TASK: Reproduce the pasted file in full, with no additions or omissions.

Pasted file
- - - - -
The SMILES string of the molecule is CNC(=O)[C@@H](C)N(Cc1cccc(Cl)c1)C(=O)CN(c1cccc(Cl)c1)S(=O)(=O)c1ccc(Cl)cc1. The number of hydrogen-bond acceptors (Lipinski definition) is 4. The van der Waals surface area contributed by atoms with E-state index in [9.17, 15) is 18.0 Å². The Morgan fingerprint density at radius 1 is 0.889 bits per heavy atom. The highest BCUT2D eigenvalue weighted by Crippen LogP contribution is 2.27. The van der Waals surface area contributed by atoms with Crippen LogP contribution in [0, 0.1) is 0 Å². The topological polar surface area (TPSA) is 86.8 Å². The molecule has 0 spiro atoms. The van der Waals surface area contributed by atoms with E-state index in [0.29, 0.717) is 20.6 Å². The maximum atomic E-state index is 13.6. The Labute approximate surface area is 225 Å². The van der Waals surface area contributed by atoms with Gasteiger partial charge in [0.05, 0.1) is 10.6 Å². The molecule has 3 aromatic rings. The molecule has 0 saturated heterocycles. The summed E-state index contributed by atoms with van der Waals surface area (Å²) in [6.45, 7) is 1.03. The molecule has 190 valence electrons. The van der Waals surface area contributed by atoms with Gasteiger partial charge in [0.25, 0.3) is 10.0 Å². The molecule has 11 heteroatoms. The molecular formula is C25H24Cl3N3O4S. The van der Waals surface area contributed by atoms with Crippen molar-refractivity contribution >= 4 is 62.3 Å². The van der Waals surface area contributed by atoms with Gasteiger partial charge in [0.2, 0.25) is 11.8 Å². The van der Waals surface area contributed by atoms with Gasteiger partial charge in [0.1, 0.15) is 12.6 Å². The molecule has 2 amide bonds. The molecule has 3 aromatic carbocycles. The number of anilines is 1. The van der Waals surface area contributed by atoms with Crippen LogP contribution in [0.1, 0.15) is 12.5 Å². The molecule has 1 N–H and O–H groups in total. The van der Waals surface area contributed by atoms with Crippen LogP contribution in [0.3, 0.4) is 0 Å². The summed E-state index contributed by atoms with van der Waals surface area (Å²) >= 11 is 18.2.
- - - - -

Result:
The SMILES string of the molecule is CNC(=O)[C@@H](C)N(Cc1cccc(Cl)c1)C(=O)CN(c1cccc(Cl)c1)S(=O)(=O)c1ccc(Cl)cc1. The number of hydrogen-bond acceptors (Lipinski definition) is 4. The van der Waals surface area contributed by atoms with E-state index in [9.17, 15) is 18.0 Å². The Morgan fingerprint density at radius 1 is 0.889 bits per heavy atom. The highest BCUT2D eigenvalue weighted by Crippen LogP contribution is 2.27. The van der Waals surface area contributed by atoms with Crippen LogP contribution in [0, 0.1) is 0 Å². The topological polar surface area (TPSA) is 86.8 Å². The molecule has 0 spiro atoms. The van der Waals surface area contributed by atoms with E-state index in [0.29, 0.717) is 20.6 Å². The maximum atomic E-state index is 13.6. The Labute approximate surface area is 225 Å². The van der Waals surface area contributed by atoms with Gasteiger partial charge in [0.05, 0.1) is 10.6 Å². The molecule has 3 aromatic rings. The molecule has 0 saturated heterocycles. The summed E-state index contributed by atoms with van der Waals surface area (Å²) in [6.45, 7) is 1.03. The molecule has 190 valence electrons. The van der Waals surface area contributed by atoms with Gasteiger partial charge in [0.25, 0.3) is 10.0 Å². The molecule has 11 heteroatoms. The molecular formula is C25H24Cl3N3O4S. The van der Waals surface area contributed by atoms with Crippen molar-refractivity contribution >= 4 is 62.3 Å². The van der Waals surface area contributed by atoms with Gasteiger partial charge in [0.2, 0.25) is 11.8 Å². The van der Waals surface area contributed by atoms with Gasteiger partial charge in [0.1, 0.15) is 12.6 Å². The molecule has 2 amide bonds. The molecule has 3 aromatic carbocycles. The number of anilines is 1. The van der Waals surface area contributed by atoms with Crippen LogP contribution in [0.1, 0.15) is 12.5 Å². The molecule has 1 N–H and O–H groups in total. The van der Waals surface area contributed by atoms with Crippen LogP contribution in [0.3, 0.4) is 0 Å². The summed E-state index contributed by atoms with van der Waals surface area (Å²) >= 11 is 18.2.